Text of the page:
Historical Row: Preserving Student Voices

One of the most complex aspects of working in any archives is preserving our unique materials. This is especially important for our audiovisual holdings, which run the gamut from 8 and 16mm films, ¼- and ½-inch audio reel tapes, cassettes, VHS, Betamax tapes, DVDs, and CDs, to digital files. When these materials degrade—whether it’s “sticky shed” syndrome for audio or “vinegar syndrome” for film—they shrink and lose flexibility, becoming unplayable. Both syndromes can be slowed when stored in ideal conditions—46–50°F and 30–40 percent relative humidity—but degradation cannot be stopped.

Another challenging factor with these holdings is that, unlike paper records that can be viewed at a glance, AV material requires an archivist listen or watch them to discover the contents, unless they are well labeled, which often is not the case. In addition, as technology shifts it becomes more difficult for the archives to have all of the machines necessary to play every format. Even if we did have a museum of machines, constant play can actually speed up the degradation of the media.

So how do Wesleyan’s archives combat this? We are beginning to systematically create preservation-quality digital versions of our AV material. Within the University Archives and World Music Archives we are working with Digital Projects Librarian Francesca Baird and her lab assistants to complete a survey of our audiovisual holdings. They’ll consider factors such as the storage room environment, the types of boxes and labeling for each item, and whether it has already begun to degrade. This will provide data we’ll use to prioritize the projects, ensuring items at risk are digitized first.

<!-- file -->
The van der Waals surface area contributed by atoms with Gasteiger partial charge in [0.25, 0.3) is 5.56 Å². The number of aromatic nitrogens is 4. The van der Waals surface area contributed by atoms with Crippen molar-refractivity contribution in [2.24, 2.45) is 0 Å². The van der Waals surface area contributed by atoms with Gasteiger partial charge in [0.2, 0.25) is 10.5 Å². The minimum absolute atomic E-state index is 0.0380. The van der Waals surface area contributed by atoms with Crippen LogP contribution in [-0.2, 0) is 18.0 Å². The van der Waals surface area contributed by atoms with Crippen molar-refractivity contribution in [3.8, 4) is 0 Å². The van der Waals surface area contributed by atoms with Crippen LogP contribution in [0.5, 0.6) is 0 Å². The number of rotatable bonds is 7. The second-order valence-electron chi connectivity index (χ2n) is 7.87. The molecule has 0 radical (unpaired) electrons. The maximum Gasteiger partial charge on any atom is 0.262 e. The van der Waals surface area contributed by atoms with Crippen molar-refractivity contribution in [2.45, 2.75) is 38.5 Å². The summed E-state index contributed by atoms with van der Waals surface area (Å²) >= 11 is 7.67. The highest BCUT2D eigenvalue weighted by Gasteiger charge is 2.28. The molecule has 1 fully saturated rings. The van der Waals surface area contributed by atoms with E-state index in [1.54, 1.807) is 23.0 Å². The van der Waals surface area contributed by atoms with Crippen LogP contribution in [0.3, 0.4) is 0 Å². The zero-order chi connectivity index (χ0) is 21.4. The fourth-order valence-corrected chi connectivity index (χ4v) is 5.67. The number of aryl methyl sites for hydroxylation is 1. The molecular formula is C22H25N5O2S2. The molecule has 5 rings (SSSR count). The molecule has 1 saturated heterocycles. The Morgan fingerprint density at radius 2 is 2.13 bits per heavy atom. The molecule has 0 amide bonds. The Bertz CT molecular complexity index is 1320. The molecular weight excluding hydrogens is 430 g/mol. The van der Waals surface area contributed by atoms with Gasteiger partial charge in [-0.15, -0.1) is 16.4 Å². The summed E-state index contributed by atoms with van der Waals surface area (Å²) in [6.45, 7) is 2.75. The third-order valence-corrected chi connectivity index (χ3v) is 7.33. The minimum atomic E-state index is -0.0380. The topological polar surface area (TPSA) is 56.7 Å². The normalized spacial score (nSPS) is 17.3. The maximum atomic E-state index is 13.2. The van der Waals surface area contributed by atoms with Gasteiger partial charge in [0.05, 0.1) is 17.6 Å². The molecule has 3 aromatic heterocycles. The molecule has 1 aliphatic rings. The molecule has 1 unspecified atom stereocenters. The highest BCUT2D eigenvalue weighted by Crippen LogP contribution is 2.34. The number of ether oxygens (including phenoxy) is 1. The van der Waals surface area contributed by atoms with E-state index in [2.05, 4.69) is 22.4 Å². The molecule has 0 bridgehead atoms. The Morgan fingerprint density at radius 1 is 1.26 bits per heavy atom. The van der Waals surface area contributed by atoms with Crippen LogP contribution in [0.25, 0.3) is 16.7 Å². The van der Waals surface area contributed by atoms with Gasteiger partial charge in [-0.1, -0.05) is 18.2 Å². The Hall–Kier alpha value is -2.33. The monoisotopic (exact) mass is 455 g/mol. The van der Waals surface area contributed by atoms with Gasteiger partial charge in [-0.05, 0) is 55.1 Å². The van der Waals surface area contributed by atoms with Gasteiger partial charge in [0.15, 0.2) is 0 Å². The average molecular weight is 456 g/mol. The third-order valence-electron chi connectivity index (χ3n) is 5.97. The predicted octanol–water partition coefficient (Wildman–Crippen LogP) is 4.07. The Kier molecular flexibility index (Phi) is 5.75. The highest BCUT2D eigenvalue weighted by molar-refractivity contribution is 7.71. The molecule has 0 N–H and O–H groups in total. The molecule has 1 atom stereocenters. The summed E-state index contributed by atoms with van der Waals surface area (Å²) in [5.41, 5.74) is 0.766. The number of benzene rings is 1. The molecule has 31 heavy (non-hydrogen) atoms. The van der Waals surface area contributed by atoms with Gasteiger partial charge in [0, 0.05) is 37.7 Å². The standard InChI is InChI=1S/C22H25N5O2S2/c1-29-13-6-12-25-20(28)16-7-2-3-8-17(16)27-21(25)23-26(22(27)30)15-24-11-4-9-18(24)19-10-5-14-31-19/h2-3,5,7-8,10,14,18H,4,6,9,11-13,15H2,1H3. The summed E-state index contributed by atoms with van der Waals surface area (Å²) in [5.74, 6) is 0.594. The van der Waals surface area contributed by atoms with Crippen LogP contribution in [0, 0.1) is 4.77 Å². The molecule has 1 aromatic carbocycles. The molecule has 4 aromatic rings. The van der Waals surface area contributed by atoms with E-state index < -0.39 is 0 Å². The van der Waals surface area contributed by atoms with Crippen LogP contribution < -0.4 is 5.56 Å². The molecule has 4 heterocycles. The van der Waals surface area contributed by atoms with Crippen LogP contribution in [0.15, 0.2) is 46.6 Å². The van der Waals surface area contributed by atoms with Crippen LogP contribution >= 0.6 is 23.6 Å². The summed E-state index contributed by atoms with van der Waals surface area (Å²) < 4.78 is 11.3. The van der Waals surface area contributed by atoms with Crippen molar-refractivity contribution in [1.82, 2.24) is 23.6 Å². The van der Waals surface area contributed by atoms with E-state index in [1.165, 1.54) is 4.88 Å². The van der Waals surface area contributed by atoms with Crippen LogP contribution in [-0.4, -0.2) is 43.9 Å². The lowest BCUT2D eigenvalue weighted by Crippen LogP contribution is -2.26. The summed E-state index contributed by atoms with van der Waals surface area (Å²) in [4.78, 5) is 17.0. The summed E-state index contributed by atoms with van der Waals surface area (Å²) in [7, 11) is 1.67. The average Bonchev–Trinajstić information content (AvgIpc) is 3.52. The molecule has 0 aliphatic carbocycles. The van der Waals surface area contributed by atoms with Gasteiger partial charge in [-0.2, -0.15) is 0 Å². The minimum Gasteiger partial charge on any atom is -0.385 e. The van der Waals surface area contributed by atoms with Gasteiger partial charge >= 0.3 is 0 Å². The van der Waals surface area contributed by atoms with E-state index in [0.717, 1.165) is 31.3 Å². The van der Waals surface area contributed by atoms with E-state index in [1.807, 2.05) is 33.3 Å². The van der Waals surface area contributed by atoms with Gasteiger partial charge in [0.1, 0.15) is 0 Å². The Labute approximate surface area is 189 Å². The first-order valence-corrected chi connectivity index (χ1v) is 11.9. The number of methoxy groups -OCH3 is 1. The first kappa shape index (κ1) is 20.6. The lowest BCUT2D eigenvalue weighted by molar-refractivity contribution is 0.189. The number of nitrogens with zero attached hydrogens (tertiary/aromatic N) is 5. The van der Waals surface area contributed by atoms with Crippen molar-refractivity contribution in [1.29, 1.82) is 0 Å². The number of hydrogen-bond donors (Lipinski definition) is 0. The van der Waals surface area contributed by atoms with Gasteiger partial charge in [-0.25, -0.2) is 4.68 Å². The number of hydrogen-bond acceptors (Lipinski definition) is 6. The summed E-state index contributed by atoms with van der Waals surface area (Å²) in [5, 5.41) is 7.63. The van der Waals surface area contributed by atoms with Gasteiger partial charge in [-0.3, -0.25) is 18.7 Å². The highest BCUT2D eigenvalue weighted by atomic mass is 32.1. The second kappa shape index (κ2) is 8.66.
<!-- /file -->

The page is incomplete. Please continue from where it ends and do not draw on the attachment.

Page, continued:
Meanwhile, we are doing pilot projects with vendors to digitize small sets of our audiovisual collections. One such grouping we sent out for digitizing this spring includes six ¼-inch audio reels from the archives’ media collection, originally created by WESU-FM, that document some of the major events in Wesleyan’s history from the late 1960s and early 1970s.

Included is audio from the Fisk Hall Takeover on February 21, 1969. African American students had asked for the campus to close for the anniversary of Malcolm X’s death. When it didn’t, they took over Fisk Hall and put forward a set of demands that included a dedicated space for the black students on campus. This led to the formation of the Center for African American Studies, which celebrated its 50th anniversary during 2018–19. Also, two recordings from President Edwin (“Ted”) Etherington’s time at Wesleyan are in this batch. One is from the vigil held in his office in May 1969 when students were protesting on-campus military recruitment through a nondisruptive act that would highlight the seriousness of their concern. The other is the speech Etherington gave in February 1970 when he resigned as president to run for US Senate. Additionally, the reels, titled “Open Line—Coeducation at Wesleyan” and “National Student Strike: The Three Demands and Wesleyan University,” promise contemporary insights into that era. We’re eager to hear specifics and will post them here.

Digitizing will not only help preserve the content, but it also allows greater access to the recordings now and in the future. Keep an eye on our digital repository this fall as we add to our online collection.

—AMANDA NELSON, University Archivist